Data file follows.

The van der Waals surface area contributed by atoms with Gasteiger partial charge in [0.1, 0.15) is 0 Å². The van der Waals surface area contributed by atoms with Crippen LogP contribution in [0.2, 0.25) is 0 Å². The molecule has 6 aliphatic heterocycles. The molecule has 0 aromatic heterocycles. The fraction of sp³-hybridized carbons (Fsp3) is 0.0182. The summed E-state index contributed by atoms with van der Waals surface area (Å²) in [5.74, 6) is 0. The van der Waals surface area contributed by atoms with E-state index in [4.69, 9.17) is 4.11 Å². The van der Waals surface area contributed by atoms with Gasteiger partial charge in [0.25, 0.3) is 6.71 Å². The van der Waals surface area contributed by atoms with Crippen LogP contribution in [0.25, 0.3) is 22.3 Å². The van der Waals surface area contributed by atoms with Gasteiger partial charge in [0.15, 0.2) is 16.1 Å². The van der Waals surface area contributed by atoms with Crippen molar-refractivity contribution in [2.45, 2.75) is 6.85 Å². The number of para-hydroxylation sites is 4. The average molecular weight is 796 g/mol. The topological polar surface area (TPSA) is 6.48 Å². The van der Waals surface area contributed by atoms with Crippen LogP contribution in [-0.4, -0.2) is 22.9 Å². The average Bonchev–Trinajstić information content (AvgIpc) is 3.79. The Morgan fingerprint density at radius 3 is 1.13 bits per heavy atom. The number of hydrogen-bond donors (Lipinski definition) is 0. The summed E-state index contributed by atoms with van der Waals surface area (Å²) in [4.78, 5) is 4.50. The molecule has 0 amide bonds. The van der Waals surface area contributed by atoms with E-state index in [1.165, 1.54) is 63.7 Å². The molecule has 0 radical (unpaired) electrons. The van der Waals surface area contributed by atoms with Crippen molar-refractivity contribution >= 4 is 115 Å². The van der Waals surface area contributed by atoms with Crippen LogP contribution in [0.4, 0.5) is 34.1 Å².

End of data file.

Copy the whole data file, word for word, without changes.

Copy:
The van der Waals surface area contributed by atoms with Gasteiger partial charge in [0.1, 0.15) is 0 Å². The van der Waals surface area contributed by atoms with Crippen LogP contribution in [0.2, 0.25) is 0 Å². The molecule has 6 aliphatic heterocycles. The molecule has 0 aromatic heterocycles. The fraction of sp³-hybridized carbons (Fsp3) is 0.0182. The summed E-state index contributed by atoms with van der Waals surface area (Å²) in [5.74, 6) is 0. The van der Waals surface area contributed by atoms with E-state index in [4.69, 9.17) is 4.11 Å². The van der Waals surface area contributed by atoms with Gasteiger partial charge in [0.25, 0.3) is 6.71 Å². The van der Waals surface area contributed by atoms with Crippen LogP contribution in [0.25, 0.3) is 22.3 Å². The van der Waals surface area contributed by atoms with Gasteiger partial charge in [0.15, 0.2) is 16.1 Å². The van der Waals surface area contributed by atoms with Crippen molar-refractivity contribution in [2.45, 2.75) is 6.85 Å². The number of para-hydroxylation sites is 4. The average molecular weight is 796 g/mol. The topological polar surface area (TPSA) is 6.48 Å². The van der Waals surface area contributed by atoms with Crippen LogP contribution in [-0.4, -0.2) is 22.9 Å². The average Bonchev–Trinajstić information content (AvgIpc) is 3.79. The Morgan fingerprint density at radius 3 is 1.13 bits per heavy atom. The number of hydrogen-bond donors (Lipinski definition) is 0. The summed E-state index contributed by atoms with van der Waals surface area (Å²) in [4.78, 5) is 4.50. The molecule has 0 amide bonds. The van der Waals surface area contributed by atoms with E-state index in [1.165, 1.54) is 63.7 Å². The molecule has 0 radical (unpaired) electrons. The van der Waals surface area contributed by atoms with Crippen molar-refractivity contribution >= 4 is 115 Å². The van der Waals surface area contributed by atoms with Crippen LogP contribution in [0.4, 0.5) is 34.1 Å².